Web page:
Sunday, July 22, 2007

Strength and Wisdom (Judges 13-16)

The people once again are given over by the Lord to a group of oppressors for their unfaithfulness – this time it’s the Philistines. As we read about how God raises up this next judge, we are treated to the most dramatic childbirth story since Isaac.

It starts the same way as many others. A man named Manoah has a wife who is unable to have children. The angel of the Lord then appears to them out of nowhere with glorious news:
Behold, you are barren and have not borne children, but you shall conceive and bear a son. Therefore be careful and drink no wine or strong drink, and eat nothing unclean, for behold, you shall conceive and bear a son. No razor shall come upon his head, for the child shall be a Nazirite to God from the womb, and he shall begin to save Israel from the hand of the Philistines.
The stunned couple asks the angel his name, to which he replies:
Why do you ask my name, seeing it is wonderful?
They offer a sacrifice to the Lord, the worker of wonders. The angel then rises up to heaven in the flames of alter. Manoah and his wife fall to the ground, terrified, because they now realize they have seen God face to face.

What a grand introduction to the life of Samson! And, in terms of raw power, the man does not disappoint. When the Holy Spirit comes over him, Samson is simply unstoppable. He tears a lion apart with his bare hands, unhinges the gates of a city and carries them on his back, and kills a thousand men with a donkey’s jawbone.

However, what the man has in strength, he lacks in wisdom and vision. He marries a foreign woman, showing contempt for his father and his nation. His great acts of power throughout his entire career are not motivated out of a desire to lead or save Israel, but only to avenge personal wrongs. And, when the Philistines realize they cannot beat him in a fight, they find him easily seduced by a pretty woman.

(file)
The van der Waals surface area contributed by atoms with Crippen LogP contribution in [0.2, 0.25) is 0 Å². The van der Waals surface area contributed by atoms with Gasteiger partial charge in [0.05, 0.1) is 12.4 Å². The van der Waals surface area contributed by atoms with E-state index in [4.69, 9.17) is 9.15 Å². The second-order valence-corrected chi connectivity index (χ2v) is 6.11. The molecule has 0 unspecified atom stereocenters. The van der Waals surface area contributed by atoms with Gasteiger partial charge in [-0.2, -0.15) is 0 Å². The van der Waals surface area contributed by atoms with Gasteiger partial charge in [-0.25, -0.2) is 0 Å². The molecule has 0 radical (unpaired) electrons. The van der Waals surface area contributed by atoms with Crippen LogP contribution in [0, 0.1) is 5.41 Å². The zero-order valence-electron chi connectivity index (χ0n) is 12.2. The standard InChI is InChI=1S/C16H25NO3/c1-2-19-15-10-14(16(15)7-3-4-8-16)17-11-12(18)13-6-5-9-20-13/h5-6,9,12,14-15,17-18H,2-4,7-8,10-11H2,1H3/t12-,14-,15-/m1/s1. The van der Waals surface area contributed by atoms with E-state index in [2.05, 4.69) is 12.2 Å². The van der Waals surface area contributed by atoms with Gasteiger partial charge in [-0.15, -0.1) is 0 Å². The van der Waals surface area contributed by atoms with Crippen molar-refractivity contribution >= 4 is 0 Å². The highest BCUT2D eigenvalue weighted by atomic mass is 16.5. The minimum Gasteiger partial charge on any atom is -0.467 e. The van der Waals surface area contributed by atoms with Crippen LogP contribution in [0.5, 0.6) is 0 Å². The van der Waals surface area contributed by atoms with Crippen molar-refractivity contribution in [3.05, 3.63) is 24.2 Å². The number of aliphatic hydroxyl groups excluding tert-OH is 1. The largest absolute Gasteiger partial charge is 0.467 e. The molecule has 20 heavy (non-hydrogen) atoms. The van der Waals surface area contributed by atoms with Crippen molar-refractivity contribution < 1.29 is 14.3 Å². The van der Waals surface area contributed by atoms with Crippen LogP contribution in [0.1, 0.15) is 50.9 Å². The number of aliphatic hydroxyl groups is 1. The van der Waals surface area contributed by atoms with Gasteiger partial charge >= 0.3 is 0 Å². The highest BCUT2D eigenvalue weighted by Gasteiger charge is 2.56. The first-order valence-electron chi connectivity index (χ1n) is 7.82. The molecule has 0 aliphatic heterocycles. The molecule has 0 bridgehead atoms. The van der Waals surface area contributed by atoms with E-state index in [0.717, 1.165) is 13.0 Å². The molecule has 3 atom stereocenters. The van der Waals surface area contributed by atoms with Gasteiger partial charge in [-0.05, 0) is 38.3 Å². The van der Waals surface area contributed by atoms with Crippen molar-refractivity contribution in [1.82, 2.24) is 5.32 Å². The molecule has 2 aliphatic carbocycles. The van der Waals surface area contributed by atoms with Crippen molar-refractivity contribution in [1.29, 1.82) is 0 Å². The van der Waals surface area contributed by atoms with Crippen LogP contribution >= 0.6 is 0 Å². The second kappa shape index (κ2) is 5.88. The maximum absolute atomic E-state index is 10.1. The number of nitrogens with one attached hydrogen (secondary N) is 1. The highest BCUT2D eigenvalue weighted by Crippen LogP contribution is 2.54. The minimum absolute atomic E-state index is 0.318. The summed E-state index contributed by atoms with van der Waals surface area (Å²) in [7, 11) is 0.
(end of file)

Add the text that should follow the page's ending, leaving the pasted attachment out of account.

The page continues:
This woman, Delilah, feigns love for him in order to determine his Achilles Heel. He tells her it’s being tied up with bowstrings – and the next day he wakes up tied up with bowstrings. He says new ropes never fail – and he finds himself bound with new ropes. He tells her weaving his hair in a loom is the ticket – and lo and behold his hair somehow gets woven into a loom.

It’s apparently great fun teasing her, but eventually she wears him down:
And she said to him, “How can you say, ‘I love you,’ when your heart is not with me? You have mocked me these three times, and you have not told me where your great strength lies.” And when she pressed him hard with her words day after day, and urged him, his soul was vexed to death. And he told her all his heart, and said to her, “A razor has never come upon my head, for I have been a Nazirite to God from my mother's womb. If my head is shaved, then my strength will leave me, and I shall become weak and be like any other man.”
Samson is a total fool - a icon of strength without wisdom. His idiocy is downright painful to watch. He wakes up to find his hair cut and his strength gone. The Philistines capture him, blind him, and chain him to a millstone (rewarding Delilah with a fortune). So much for the deliverer of Israel.

Though Samson may not be a great leader or visionary, there is actually a sense in which he is the perfect representative of Israel. The people as a whole are just like him! They are the product of an amazing miraculous promise, and have a high calling that will bring blessing to the world. The Lord is faithful to them, giving them great power over their enemies. And yet they are petty, easily distracted by worthless pursuits, lacking the vision to appreciate what God has given them. The secret of Israel’s power lay in their covenant with God, but they are easily seduced to follow other gods. Though their enemies could never conquer them with the Lord on their side, they are now easily oppressed and humiliated.

And yet, like the mutilated Samson grinding at the mill, they cry out to the Lord for help and restoration.

Samson’s story ends with the Holy Spirit descending on him for a final blaze of glory. He had been brought to the temple of Dagon as a trophy during a great Philistine celebration. Now he stretches out his great arms against the central pillars and brings the entire building down on top of him. And we are told that Samson killed in his death more Philistines than he did in his life.

Here again is a shadow of things to come. There will be a king who is both the power and wisdom of God. Israel’s greatest salvation for the world will come by this king stretching out his arms and dying. He will bring more blessing to the nations in that one moment than all the acts of Israel throughout their history.

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